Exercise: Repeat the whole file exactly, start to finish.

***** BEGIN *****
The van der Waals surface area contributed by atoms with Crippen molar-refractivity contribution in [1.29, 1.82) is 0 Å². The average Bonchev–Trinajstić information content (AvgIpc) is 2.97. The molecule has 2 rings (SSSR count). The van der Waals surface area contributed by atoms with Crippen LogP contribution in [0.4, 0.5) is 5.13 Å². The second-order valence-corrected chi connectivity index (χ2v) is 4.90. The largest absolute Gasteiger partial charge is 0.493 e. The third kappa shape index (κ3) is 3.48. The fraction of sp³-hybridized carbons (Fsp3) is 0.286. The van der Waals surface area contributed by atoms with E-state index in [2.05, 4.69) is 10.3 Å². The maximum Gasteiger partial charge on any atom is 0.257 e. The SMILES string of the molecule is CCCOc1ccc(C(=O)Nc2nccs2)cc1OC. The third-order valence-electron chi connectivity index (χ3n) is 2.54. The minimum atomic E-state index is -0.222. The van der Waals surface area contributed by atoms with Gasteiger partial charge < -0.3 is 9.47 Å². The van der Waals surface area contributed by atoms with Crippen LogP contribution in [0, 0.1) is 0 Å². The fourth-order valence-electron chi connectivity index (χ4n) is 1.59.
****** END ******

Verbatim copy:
The van der Waals surface area contributed by atoms with Crippen molar-refractivity contribution in [1.29, 1.82) is 0 Å². The average Bonchev–Trinajstić information content (AvgIpc) is 2.97. The molecule has 2 rings (SSSR count). The van der Waals surface area contributed by atoms with Crippen LogP contribution in [0.4, 0.5) is 5.13 Å². The second-order valence-corrected chi connectivity index (χ2v) is 4.90. The largest absolute Gasteiger partial charge is 0.493 e. The third kappa shape index (κ3) is 3.48. The fraction of sp³-hybridized carbons (Fsp3) is 0.286. The van der Waals surface area contributed by atoms with E-state index in [2.05, 4.69) is 10.3 Å². The maximum Gasteiger partial charge on any atom is 0.257 e. The SMILES string of the molecule is CCCOc1ccc(C(=O)Nc2nccs2)cc1OC. The third-order valence-electron chi connectivity index (χ3n) is 2.54. The minimum atomic E-state index is -0.222. The van der Waals surface area contributed by atoms with Gasteiger partial charge < -0.3 is 9.47 Å². The van der Waals surface area contributed by atoms with Crippen LogP contribution in [0, 0.1) is 0 Å². The fourth-order valence-electron chi connectivity index (χ4n) is 1.59.